The CRUD operations are going to be used in the application using AsyncStorage such that our application is able to perform these operations with realtime data on the device. We are going to associate multiple operations for each to do item in the list, such as adding, deleting, editing and so on, as basically these are CRUD operations. We are going to use objects instead of an array to store these items. Operating CRUD operations on an Object is going to be easier in our case. We will be identifying each object through a unique ID. In order to generate unique IDs we are going to install a module called uuid.

In order to proceed, first we need to run this command:

npm install
# after it runs successfully,
npm install --save uuid

The structure of each to do item is going to be like this:

232390: {
  id: 232390,           // same id as the object
  text: 'New item',     // name of the To Do item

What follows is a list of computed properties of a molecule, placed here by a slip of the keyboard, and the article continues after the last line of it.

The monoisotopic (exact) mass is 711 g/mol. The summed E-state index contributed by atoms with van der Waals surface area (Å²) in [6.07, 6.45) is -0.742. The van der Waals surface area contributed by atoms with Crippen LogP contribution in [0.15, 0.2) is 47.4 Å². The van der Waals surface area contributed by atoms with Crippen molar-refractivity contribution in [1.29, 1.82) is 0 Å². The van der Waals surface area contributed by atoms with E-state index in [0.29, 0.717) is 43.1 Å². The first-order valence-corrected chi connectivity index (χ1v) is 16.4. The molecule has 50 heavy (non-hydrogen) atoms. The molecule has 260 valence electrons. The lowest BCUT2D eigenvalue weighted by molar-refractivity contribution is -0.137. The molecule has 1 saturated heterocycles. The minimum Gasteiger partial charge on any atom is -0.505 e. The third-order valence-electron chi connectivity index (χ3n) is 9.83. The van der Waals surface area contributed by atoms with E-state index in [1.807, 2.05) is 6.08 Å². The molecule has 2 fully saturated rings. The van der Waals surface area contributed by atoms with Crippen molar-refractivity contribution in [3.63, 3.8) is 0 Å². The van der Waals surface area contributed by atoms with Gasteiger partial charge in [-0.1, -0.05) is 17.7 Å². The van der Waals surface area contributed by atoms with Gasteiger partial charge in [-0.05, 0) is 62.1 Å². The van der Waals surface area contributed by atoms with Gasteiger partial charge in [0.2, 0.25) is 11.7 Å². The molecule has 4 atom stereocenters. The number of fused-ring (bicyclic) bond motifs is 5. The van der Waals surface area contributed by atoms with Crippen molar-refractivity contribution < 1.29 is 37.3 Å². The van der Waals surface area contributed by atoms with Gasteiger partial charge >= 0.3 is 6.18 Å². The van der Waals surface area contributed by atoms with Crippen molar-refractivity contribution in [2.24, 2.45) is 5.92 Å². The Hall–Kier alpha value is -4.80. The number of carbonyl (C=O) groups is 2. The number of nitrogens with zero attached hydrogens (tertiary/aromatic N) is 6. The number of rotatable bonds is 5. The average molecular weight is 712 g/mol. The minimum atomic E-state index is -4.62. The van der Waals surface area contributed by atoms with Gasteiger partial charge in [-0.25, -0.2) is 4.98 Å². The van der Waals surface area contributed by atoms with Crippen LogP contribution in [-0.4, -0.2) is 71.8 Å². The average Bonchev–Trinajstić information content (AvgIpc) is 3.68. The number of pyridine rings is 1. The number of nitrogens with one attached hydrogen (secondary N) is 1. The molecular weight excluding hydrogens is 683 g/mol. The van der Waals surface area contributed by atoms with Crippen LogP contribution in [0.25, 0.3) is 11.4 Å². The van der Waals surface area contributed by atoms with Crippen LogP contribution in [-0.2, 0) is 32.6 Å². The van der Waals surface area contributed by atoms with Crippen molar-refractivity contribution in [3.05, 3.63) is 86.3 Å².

isCompleted: false,   // by default
  createdAt: Date.now()
}

We are going to perform CRUD operations in our application to work on an object instead of an array. To read values from an object we are using Object.values(allItems), where allItems is the object that stores all to do list items. We have to add it as an empty object in our local state. This also allows us to map() and traverse each object inside it just like an array. Another thing we have to implement before we move on to CRUD operations is to add the new object of a to do item when created at the end of the list. For this we can use reverse() method from JavaScript. This is how our complete Main.js file looks like.

// app/Main.js
import React from 'react';
import {
  StyleSheet,
  View,
  StatusBar,
  ActivityIndicator,
  ScrollView,
  AsyncStorage
} from 'react-native';
import { LinearGradient } from 'expo';
import uuid from 'uuid/v1';
import { primaryGradientArray } from './utils/Colors';
import Header from './components/Header';
import SubTitle from './components/SubTitle';
import Input from './components/Input';
import List from './components/List';
import Button from './components/Button';
const headerTitle = 'To Do';
export default class Main extends React.Component {
  state = {
    inputValue: '',
    loadingItems: false,
    allItems: {},
    isCompleted: false
  };
  componentDidMount = () => {
    this.loadingItems();
  };
  newInputValue = value => {